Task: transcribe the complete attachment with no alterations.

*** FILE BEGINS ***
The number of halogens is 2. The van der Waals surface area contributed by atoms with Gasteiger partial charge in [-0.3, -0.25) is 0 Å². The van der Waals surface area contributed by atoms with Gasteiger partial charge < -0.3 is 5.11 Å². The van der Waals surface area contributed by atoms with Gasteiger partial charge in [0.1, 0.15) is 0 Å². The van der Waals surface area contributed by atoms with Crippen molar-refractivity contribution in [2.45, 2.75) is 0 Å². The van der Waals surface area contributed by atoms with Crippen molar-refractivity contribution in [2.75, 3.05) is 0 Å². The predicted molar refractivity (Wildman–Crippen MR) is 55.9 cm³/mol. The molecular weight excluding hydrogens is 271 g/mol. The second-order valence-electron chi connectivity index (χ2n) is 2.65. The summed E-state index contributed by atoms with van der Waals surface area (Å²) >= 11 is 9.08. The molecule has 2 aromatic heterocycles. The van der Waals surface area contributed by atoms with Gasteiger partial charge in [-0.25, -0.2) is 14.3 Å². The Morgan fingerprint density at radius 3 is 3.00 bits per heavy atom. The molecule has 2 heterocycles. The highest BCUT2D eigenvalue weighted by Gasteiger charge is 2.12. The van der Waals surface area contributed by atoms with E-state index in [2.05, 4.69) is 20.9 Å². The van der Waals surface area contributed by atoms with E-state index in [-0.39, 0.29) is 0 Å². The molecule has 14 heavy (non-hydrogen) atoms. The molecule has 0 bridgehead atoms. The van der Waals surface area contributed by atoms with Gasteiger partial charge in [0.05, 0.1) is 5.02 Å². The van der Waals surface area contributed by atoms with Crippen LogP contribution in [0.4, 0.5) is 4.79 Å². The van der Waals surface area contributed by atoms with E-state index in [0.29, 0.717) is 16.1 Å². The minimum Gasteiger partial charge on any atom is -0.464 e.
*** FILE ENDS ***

The number of halogens is 2. The van der Waals surface area contributed by atoms with Gasteiger partial charge in [-0.3, -0.25) is 0 Å². The van der Waals surface area contributed by atoms with Gasteiger partial charge < -0.3 is 5.11 Å². The van der Waals surface area contributed by atoms with Gasteiger partial charge in [0.1, 0.15) is 0 Å². The van der Waals surface area contributed by atoms with Crippen molar-refractivity contribution in [2.45, 2.75) is 0 Å². The van der Waals surface area contributed by atoms with Crippen molar-refractivity contribution in [2.75, 3.05) is 0 Å². The predicted molar refractivity (Wildman–Crippen MR) is 55.9 cm³/mol. The molecular weight excluding hydrogens is 271 g/mol. The second-order valence-electron chi connectivity index (χ2n) is 2.65. The summed E-state index contributed by atoms with van der Waals surface area (Å²) >= 11 is 9.08. The molecule has 2 aromatic heterocycles. The van der Waals surface area contributed by atoms with Gasteiger partial charge in [-0.25, -0.2) is 14.3 Å². The Morgan fingerprint density at radius 3 is 3.00 bits per heavy atom. The molecule has 2 heterocycles. The highest BCUT2D eigenvalue weighted by Gasteiger charge is 2.12. The van der Waals surface area contributed by atoms with E-state index in [2.05, 4.69) is 20.9 Å². The van der Waals surface area contributed by atoms with E-state index in [-0.39, 0.29) is 0 Å². The molecule has 14 heavy (non-hydrogen) atoms. The molecule has 0 bridgehead atoms. The van der Waals surface area contributed by atoms with Gasteiger partial charge in [0.05, 0.1) is 5.02 Å². The van der Waals surface area contributed by atoms with Crippen LogP contribution in [0.4, 0.5) is 4.79 Å². The van der Waals surface area contributed by atoms with E-state index in [0.29, 0.717) is 16.1 Å². The minimum Gasteiger partial charge on any atom is -0.464 e.